The project details:
The project includes new street trees, concrete gutters, larger curbs, brand new sidewalks, brick snow strips, ornamental street lights, signs, waste receptacles, bollards, and benches, crosswalks and decorative concrete intersections.
The sidewalks would be paved in a vintage cobblestone style, combining brick and concrete
Concerns Regarding Rushing the Project:
- The two million dollar Lake Avenue reconstruction project does not include repairs to the infrastructure beneath the roads and sidewalks.
- Replacement of the Water Main is not included in the budget. There are mixed opinions and concerns regarding potential damage to the water main when ripping up pavement and doing that magnitude of construction. According to both Planning Director and the Superintendent of Highways, the water main is okay, however there is always a risk of damage to the water main when ripping up that much pavement.
- Superintendent of Highways Robert Murphy noted that “If you going to be doing that much construction from now until the end of the year, we would like to contact the Utility company to get the conduit underground.” As of yet, there has been no response from PSEG.
- Murphy also addressed sewers, in stating, “You would hate to do all this work and then have to undo it to put sewers in three to four years later.”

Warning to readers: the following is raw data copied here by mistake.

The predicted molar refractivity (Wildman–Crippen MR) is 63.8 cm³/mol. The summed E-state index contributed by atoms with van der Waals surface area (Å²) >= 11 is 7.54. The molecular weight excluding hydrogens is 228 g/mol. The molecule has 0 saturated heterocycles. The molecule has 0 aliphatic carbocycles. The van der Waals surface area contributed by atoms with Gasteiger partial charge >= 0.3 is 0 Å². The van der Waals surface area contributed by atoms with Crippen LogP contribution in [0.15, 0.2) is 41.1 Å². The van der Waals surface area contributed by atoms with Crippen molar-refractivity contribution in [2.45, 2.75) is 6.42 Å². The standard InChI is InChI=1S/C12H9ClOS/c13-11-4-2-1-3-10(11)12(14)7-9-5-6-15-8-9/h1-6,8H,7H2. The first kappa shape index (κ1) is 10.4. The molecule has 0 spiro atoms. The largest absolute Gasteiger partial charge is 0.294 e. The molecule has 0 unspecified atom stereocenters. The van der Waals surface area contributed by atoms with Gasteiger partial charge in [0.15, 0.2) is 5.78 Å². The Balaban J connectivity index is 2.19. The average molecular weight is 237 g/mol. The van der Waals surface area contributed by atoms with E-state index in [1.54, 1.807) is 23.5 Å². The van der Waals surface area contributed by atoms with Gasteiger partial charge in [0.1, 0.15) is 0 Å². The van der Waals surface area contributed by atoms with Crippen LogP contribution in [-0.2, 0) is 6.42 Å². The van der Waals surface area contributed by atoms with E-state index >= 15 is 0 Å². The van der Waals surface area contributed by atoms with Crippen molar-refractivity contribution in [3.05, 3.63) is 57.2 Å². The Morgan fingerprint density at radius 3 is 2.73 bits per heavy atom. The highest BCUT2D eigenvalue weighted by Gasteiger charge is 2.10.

- No municipal parking or widening of Lake Avenue is included in the plan.
- Engineering survey will be done in house by the town Engineer, Mark Riley and not by an outside firm. He has assured the town that he is capable of designing the drawings and in a timely manner.
- Using requirement contracts vs. putting project out to bid, means the town can not affix penalties on the vendor if they do not complete the project on time. In short, if the vendor can not perform, Lake Avenue stands to be shut down much longer than the anticipated three to four weeks.
- The estimated “Break Ground” date is during the summertime, after the Elementary School is closed, which means construction may coincide with several community based events, concerts and festivals.
During the work session, the department heads that addressed their concerns, also mentioned the speed of which the project has moved. Additionally, members of the town board, including the Supervisor, addressed the very same point; that this project was never mentioned as a possibility or something in the works, while the capital budget was being looked over. And yet, just four hours later, without any definitive answer as to how it would be funded, the project was amended into the budget. There is no doubt that a St. James makeover has been literally 85 years in the making. Some might say, it’s better late than never while others would ask why it took the long-standing incumbents until the end of their current tenure to do so. Regardless as to what the reasoning behind the rush to break ground, the taxpayers deserve to be informed as to the duration and cost of quality of life, the effect monetarily on small shop owners and confirmation of the source of funding for the project.
*Smithtown Today will follow up with this story as it progresses. We will also be featuring a community spotlight with Kerry Maher-Weiss of the Community Association of Greater St. James to discuss plans for Lake Avenue and a calendar of events, geared toward bringing residents and small business owners together during the Summer.